Pete makes a stab at identifying what worked and didn’t in the 2011 series of Doctor Who.
Delivering television seasons in halves and specials is nice; it’s convenient for producers and puts the show higher in the audience’s recent memory. Taking notice of this structure in the stories, however, seems like a waste of time, especially with so much good already in the 2011 series of Doctor Who.
A better bargain with the audience could possibly have been struck than was made this series surrounding the Doctor’s death. The cliffhangers of Moffat’s two-parters are suspenseful and satisfying but unanswered intrigue across or between series doesn’t have the same effect. By the time a series ends (or returns) so many possibilities have been raked over by the mind of the mob that the resolution delivered is robbed of its suspense entirely.
Along the way, Mr Moffat and company are making skilful, entertaining Doctor Who. Russell T Davies’ groundbreaking focus on character has been carried forth but his later excesses of melodrama have been corrected. The arts and crafts of the show are of a very high standard, especially with recent budget cuts taken into account.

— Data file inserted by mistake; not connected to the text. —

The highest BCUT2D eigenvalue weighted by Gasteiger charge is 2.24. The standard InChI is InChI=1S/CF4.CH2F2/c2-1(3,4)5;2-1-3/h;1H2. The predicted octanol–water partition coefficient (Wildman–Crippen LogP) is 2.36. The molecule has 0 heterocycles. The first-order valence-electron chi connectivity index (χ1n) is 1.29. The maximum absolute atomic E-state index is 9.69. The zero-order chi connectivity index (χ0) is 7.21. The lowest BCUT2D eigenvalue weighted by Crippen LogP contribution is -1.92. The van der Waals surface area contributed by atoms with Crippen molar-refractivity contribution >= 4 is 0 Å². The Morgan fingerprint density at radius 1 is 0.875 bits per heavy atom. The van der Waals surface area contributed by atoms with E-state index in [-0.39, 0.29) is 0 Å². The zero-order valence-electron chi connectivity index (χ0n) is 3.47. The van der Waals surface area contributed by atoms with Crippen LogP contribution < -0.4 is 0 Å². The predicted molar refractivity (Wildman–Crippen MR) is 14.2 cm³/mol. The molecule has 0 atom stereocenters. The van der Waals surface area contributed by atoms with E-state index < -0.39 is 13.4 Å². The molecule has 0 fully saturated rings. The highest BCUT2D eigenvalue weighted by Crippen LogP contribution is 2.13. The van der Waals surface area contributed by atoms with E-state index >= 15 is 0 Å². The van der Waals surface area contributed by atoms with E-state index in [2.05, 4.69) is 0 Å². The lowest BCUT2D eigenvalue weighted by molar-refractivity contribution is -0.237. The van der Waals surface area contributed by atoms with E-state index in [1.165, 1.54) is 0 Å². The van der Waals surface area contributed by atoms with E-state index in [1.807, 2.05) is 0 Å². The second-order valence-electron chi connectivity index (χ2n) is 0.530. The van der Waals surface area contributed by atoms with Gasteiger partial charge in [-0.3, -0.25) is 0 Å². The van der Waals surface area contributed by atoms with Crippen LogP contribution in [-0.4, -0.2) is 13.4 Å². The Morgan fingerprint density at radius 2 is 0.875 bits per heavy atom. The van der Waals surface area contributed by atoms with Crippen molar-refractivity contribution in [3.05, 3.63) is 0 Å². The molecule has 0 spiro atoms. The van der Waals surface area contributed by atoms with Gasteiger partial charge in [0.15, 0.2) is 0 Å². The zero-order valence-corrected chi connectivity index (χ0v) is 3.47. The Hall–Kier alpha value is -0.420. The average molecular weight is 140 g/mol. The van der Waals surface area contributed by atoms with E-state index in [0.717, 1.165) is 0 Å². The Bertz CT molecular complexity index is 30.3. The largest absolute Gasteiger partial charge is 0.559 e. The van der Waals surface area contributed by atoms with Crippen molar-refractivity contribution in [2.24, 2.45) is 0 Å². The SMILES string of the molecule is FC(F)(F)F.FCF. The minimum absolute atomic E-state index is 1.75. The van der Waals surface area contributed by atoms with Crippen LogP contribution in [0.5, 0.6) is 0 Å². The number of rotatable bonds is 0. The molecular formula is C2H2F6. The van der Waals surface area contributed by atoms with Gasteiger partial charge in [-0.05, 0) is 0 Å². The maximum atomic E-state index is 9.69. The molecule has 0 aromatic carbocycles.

There is a technical indulgence that’s still with us. Vast piles of artwork of all kinds are brought into being and chucked away one episode later, yielding the briefest of trips into very well-realised worlds. By the time a setting is taken on board and actors are best placed to connect with the audience it’s all yanked away.
Indulgence in a system that’s working so well is to be expected, however; it’s the conventions that don’t work that must go. Perhaps the fear is that the erratic landscape of 21st-century television will destroy the show if the viewers aren’t somehow hustled. That’s understandable because the digital medium is assimilating all others and telly will be the last to regenerate. Weak attempts at intrigue, however, won’t help – the show’s certainly nice despite them.